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Reducing Back-to-School Stress for Students
As we quickly approach the first, “first day of school” with COVID-19, we recommend proactive preparation to help ease your child’s transition out of the home and back to school.
Become Informed: Determine what your school system’s policies and practices will be for students and staff. If you disagree with the policies, temper your opinions when sharing information with your children. For young children, visit the school before the school year begins, rehearse the drop-off, and spend time on the playground or inside the classroom if the school allows. Have the child practice walking into class while the parent waits outside or down the hall.
Dialogue: Initiate honest discussions with your children about what they can expect when they return to school. Discuss ways you’ve worked as a family to remain safe and how we can all protect ourselves. Make a list of what they are concerned about, but also note what they are positively anticipating about their return to school. Validate the child’s concerns by acknowledging that, like any new activity, starting school can be hard, but soon becomes easy and fun.
Practice: Start an implementation plan at home. If masks are required, practice wearing them for increasingly longer periods. Be even more vigilant about handwashing, keeping some distance, covering coughs. Start practicing social distancing when watching TV, eating, or moving about the house. Spend some time trying simple relaxation and anxiety-reducing techniques like regulated breathing, meditation, or yoga. Arrange play dates with one or more familiar peers before school starts (research shows that the presence of a familiar peer during school transitions can improve children’s academic and emotional adjustment).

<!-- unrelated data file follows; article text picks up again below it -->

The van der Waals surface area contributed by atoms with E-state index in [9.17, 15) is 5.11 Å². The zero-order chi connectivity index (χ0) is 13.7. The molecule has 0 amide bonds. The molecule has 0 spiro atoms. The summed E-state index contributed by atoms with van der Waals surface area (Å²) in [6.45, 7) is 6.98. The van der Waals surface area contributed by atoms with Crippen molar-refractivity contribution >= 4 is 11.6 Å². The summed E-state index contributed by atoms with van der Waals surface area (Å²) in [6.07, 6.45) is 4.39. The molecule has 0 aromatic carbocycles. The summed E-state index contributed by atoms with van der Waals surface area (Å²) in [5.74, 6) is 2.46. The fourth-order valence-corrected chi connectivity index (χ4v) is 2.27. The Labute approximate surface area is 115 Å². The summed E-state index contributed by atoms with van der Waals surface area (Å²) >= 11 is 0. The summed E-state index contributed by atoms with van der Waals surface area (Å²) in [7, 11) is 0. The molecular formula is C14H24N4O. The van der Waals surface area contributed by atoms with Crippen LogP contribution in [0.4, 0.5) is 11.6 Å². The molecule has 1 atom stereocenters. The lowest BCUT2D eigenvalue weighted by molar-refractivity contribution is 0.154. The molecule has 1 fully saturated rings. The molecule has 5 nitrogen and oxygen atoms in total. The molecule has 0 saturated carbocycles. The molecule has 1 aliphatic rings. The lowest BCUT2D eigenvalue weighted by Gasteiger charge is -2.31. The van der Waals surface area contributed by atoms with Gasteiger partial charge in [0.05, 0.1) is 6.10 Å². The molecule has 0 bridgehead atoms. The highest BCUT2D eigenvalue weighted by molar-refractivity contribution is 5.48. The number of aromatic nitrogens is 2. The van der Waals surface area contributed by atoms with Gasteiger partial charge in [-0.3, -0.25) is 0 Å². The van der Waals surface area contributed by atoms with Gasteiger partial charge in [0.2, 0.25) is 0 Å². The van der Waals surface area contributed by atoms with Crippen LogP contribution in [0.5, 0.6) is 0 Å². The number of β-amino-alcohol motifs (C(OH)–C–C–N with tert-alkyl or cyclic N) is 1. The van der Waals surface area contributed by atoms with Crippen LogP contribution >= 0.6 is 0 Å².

Process: A week or two before school, start preparing children for the upcoming transition by getting back to school year routines, such as a realistic bedtime and selecting tomorrow’s clothes. When the family comes back together at the end of the day set a short time of debriefing about the day. Make this a positive time of recognizing all you are doing, as individuals, and as a family to keep yourselves and others safe and healthy. Incorporate changing from school/work clothes into home clothes and include a snack.
Journal: Keeping a gratitude journal is helpful. The brain is incapable of producing anxious thoughts while it is producing positive thoughts stemming from gratitude. If you can trigger a positive train of thought, you can sometimes derail the anxiety.
Model: Even within a nuclear family, each child may react differently to the back to school transition, but parental behavior is an integral component to easing stress. Modeling appropriate self-care and consideration for others will help your children safely and peacefully return to the post COVID-19 educational process.
Seek Professional Help if Needed: If you or your child are struggling with anxiety related to COVID-19 and the back to school process, help is available at Centerstone through our Children and Family Services.
By Stacey Van Pelt, LCSW, Director of Children and Family Services